The New Zealand Superannuation Fund says it has reviewed its shareholding in Israel Chemicals - a manufacturer of a controversial product called white phosphorus - and will not remove the company from its portfolio.

Labour defence spokesman David Shearer told Fairfax this month that fund should "immediately divest" its holding in the Tel Aviv-based firm.

White phosphorus has reportedly been used in a number of recent conflicts as a smokescreen and causes severe burns when it comes into contact with people.

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But the Super Fund, which has a $900,000 "passive investment" in Israel Chemicals, said white phosphorus had "many beneficial uses".

"It is also has legal, and widespread, military use as a smoke screen," the fund said. "However, its use as a weapon against civilians is illegal.

Israel Chemicals is a supplier of white phosphorus to the United States Defence Force, and to many commercial customers. The United States supplies arms to the Israel Defence Force."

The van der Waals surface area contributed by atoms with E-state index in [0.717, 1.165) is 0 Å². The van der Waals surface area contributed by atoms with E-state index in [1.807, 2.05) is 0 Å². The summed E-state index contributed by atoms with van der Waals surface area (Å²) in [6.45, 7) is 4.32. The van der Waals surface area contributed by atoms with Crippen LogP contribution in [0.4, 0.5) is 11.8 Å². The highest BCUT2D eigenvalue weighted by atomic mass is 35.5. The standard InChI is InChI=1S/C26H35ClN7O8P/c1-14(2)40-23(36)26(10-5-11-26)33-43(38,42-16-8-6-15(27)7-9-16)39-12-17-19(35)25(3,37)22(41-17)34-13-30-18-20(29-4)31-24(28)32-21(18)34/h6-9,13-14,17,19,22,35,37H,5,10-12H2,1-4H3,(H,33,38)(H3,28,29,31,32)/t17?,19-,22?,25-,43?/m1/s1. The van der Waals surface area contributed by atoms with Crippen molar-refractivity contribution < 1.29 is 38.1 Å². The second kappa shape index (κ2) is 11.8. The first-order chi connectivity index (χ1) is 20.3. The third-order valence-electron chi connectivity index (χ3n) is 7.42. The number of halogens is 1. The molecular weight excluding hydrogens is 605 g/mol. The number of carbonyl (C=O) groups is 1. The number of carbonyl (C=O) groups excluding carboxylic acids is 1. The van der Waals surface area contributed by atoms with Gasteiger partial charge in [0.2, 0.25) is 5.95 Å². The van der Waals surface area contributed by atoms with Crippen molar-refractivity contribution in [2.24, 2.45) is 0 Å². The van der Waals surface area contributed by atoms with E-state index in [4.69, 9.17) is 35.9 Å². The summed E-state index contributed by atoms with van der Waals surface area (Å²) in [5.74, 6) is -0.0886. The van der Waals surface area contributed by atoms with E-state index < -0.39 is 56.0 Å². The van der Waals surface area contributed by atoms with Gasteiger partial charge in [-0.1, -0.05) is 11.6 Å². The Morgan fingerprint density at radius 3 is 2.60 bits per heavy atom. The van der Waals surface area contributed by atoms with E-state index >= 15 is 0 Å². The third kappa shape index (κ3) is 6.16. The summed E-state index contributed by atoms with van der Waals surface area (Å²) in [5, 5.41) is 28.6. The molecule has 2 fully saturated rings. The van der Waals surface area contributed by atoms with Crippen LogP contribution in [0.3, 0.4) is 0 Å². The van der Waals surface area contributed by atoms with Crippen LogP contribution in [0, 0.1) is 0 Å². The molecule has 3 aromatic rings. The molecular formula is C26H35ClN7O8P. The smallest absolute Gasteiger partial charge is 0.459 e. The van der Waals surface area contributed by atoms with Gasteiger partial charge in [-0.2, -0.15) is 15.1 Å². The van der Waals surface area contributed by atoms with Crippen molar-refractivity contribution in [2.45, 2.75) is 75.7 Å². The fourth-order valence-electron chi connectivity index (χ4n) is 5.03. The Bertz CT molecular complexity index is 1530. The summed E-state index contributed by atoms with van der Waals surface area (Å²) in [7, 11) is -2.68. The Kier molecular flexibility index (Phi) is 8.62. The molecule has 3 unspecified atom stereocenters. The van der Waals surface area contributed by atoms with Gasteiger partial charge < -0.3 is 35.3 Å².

The fund said Israel had indicated last year that it would find alternatives to white phosphorus following condemnation of its use on civilians during the 2008 to 2009 Gaza conflict.

"We have no evidence that Israel Chemicals' product - or any white phosphorus - has been used against civilians in the recent Gaza conflict," said Super Fund chief executive Adrian Orr. "Our analysis suggests Israel Chemicals operates within national and international laws, and conventions New Zealand has signed."

He said the fund would reassess its decision if evidence emerged to the contrary.

"We continue to follow the United Nations investigation into this distressing conflict."

The Super Fund has more than 6000 global equity stocks in its portfolio.